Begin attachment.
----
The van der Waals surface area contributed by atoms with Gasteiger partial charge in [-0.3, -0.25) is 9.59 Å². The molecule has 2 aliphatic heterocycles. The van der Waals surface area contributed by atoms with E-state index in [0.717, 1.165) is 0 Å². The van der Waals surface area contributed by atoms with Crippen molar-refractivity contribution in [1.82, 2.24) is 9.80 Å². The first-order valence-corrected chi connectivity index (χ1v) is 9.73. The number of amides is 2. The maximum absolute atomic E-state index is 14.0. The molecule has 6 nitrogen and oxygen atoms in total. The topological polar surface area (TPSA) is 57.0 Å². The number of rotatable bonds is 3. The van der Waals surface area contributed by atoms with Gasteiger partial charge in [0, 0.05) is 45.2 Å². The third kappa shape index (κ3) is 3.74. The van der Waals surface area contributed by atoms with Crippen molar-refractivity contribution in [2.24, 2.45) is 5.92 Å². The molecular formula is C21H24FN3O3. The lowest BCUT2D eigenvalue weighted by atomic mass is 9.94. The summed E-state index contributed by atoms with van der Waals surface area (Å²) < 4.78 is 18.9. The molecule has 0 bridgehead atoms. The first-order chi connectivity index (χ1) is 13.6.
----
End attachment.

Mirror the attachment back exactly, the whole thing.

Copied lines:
The van der Waals surface area contributed by atoms with Gasteiger partial charge in [-0.3, -0.25) is 9.59 Å². The molecule has 2 aliphatic heterocycles. The van der Waals surface area contributed by atoms with E-state index in [0.717, 1.165) is 0 Å². The van der Waals surface area contributed by atoms with Crippen molar-refractivity contribution in [1.82, 2.24) is 9.80 Å². The first-order valence-corrected chi connectivity index (χ1v) is 9.73. The number of amides is 2. The maximum absolute atomic E-state index is 14.0. The molecule has 6 nitrogen and oxygen atoms in total. The topological polar surface area (TPSA) is 57.0 Å². The number of rotatable bonds is 3. The van der Waals surface area contributed by atoms with Gasteiger partial charge in [0, 0.05) is 45.2 Å². The third kappa shape index (κ3) is 3.74. The van der Waals surface area contributed by atoms with Crippen molar-refractivity contribution in [2.24, 2.45) is 5.92 Å². The molecular formula is C21H24FN3O3. The lowest BCUT2D eigenvalue weighted by atomic mass is 9.94. The summed E-state index contributed by atoms with van der Waals surface area (Å²) < 4.78 is 18.9. The molecule has 0 bridgehead atoms. The first-order chi connectivity index (χ1) is 13.6.